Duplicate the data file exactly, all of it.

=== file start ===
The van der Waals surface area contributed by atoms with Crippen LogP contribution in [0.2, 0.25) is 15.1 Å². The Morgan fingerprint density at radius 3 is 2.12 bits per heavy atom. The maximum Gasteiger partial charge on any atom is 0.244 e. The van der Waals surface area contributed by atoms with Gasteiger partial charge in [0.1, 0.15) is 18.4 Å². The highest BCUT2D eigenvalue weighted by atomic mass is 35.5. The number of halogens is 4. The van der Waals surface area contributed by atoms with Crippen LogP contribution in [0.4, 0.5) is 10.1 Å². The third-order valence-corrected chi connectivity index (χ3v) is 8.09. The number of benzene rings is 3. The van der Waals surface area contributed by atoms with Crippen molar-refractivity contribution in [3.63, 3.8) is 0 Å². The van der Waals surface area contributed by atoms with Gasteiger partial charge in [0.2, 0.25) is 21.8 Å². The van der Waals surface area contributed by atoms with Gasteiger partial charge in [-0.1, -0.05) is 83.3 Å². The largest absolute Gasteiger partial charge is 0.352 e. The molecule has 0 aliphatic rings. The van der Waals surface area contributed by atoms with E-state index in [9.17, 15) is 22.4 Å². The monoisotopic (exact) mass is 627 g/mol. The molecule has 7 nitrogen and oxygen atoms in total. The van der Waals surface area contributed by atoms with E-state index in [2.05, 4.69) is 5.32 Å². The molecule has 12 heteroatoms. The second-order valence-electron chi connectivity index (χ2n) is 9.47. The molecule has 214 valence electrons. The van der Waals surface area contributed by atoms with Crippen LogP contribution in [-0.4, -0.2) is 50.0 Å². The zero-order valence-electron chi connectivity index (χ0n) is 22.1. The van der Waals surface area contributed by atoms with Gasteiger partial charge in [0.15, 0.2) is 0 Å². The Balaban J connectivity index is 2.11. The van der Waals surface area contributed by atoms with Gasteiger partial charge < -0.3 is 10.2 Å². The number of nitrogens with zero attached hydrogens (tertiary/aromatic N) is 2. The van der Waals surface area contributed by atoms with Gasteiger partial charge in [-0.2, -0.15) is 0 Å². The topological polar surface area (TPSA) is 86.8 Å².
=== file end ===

The van der Waals surface area contributed by atoms with Crippen LogP contribution in [0.2, 0.25) is 15.1 Å². The Morgan fingerprint density at radius 3 is 2.12 bits per heavy atom. The maximum Gasteiger partial charge on any atom is 0.244 e. The van der Waals surface area contributed by atoms with Gasteiger partial charge in [0.1, 0.15) is 18.4 Å². The highest BCUT2D eigenvalue weighted by atomic mass is 35.5. The number of halogens is 4. The van der Waals surface area contributed by atoms with Crippen LogP contribution in [0.4, 0.5) is 10.1 Å². The third-order valence-corrected chi connectivity index (χ3v) is 8.09. The number of benzene rings is 3. The van der Waals surface area contributed by atoms with Crippen molar-refractivity contribution in [3.63, 3.8) is 0 Å². The van der Waals surface area contributed by atoms with Gasteiger partial charge in [0.2, 0.25) is 21.8 Å². The van der Waals surface area contributed by atoms with Gasteiger partial charge in [-0.1, -0.05) is 83.3 Å². The largest absolute Gasteiger partial charge is 0.352 e. The molecule has 0 aliphatic rings. The van der Waals surface area contributed by atoms with E-state index in [9.17, 15) is 22.4 Å². The monoisotopic (exact) mass is 627 g/mol. The molecule has 7 nitrogen and oxygen atoms in total. The van der Waals surface area contributed by atoms with E-state index in [2.05, 4.69) is 5.32 Å². The molecule has 12 heteroatoms. The second-order valence-electron chi connectivity index (χ2n) is 9.47. The molecule has 214 valence electrons. The van der Waals surface area contributed by atoms with Crippen LogP contribution in [-0.4, -0.2) is 50.0 Å². The zero-order valence-electron chi connectivity index (χ0n) is 22.1. The van der Waals surface area contributed by atoms with Gasteiger partial charge in [0.15, 0.2) is 0 Å². The Balaban J connectivity index is 2.11. The van der Waals surface area contributed by atoms with Gasteiger partial charge < -0.3 is 10.2 Å². The number of nitrogens with zero attached hydrogens (tertiary/aromatic N) is 2. The van der Waals surface area contributed by atoms with Gasteiger partial charge in [-0.2, -0.15) is 0 Å². The topological polar surface area (TPSA) is 86.8 Å².